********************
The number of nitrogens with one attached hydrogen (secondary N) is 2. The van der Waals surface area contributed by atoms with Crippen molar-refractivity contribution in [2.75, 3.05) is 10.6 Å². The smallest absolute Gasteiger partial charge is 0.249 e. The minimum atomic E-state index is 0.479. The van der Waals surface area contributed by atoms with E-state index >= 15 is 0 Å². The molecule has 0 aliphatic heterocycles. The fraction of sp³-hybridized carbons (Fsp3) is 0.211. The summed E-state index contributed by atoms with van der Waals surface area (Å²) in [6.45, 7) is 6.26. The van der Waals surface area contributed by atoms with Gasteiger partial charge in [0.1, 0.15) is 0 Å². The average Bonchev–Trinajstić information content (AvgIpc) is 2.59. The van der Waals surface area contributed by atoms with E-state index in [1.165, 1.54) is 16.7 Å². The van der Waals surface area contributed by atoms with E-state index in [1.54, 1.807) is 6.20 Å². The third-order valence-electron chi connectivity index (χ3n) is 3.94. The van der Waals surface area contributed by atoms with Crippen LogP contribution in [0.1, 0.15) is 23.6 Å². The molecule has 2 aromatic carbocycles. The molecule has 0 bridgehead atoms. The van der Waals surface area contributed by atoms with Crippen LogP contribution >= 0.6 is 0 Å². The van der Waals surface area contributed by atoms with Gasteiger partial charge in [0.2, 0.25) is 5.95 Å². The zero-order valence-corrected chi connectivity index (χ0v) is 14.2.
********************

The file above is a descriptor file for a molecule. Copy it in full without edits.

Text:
The number of nitrogens with one attached hydrogen (secondary N) is 2. The van der Waals surface area contributed by atoms with Crippen molar-refractivity contribution in [2.75, 3.05) is 10.6 Å². The smallest absolute Gasteiger partial charge is 0.249 e. The minimum atomic E-state index is 0.479. The van der Waals surface area contributed by atoms with E-state index >= 15 is 0 Å². The molecule has 0 aliphatic heterocycles. The fraction of sp³-hybridized carbons (Fsp3) is 0.211. The summed E-state index contributed by atoms with van der Waals surface area (Å²) in [6.45, 7) is 6.26. The van der Waals surface area contributed by atoms with Gasteiger partial charge in [0.1, 0.15) is 0 Å². The average Bonchev–Trinajstić information content (AvgIpc) is 2.59. The van der Waals surface area contributed by atoms with E-state index in [1.165, 1.54) is 16.7 Å². The van der Waals surface area contributed by atoms with E-state index in [1.54, 1.807) is 6.20 Å². The third-order valence-electron chi connectivity index (χ3n) is 3.94. The van der Waals surface area contributed by atoms with Crippen LogP contribution in [0.1, 0.15) is 23.6 Å². The molecule has 2 aromatic carbocycles. The molecule has 0 bridgehead atoms. The van der Waals surface area contributed by atoms with Crippen LogP contribution >= 0.6 is 0 Å². The van der Waals surface area contributed by atoms with Gasteiger partial charge in [0.2, 0.25) is 5.95 Å². The zero-order valence-corrected chi connectivity index (χ0v) is 14.2.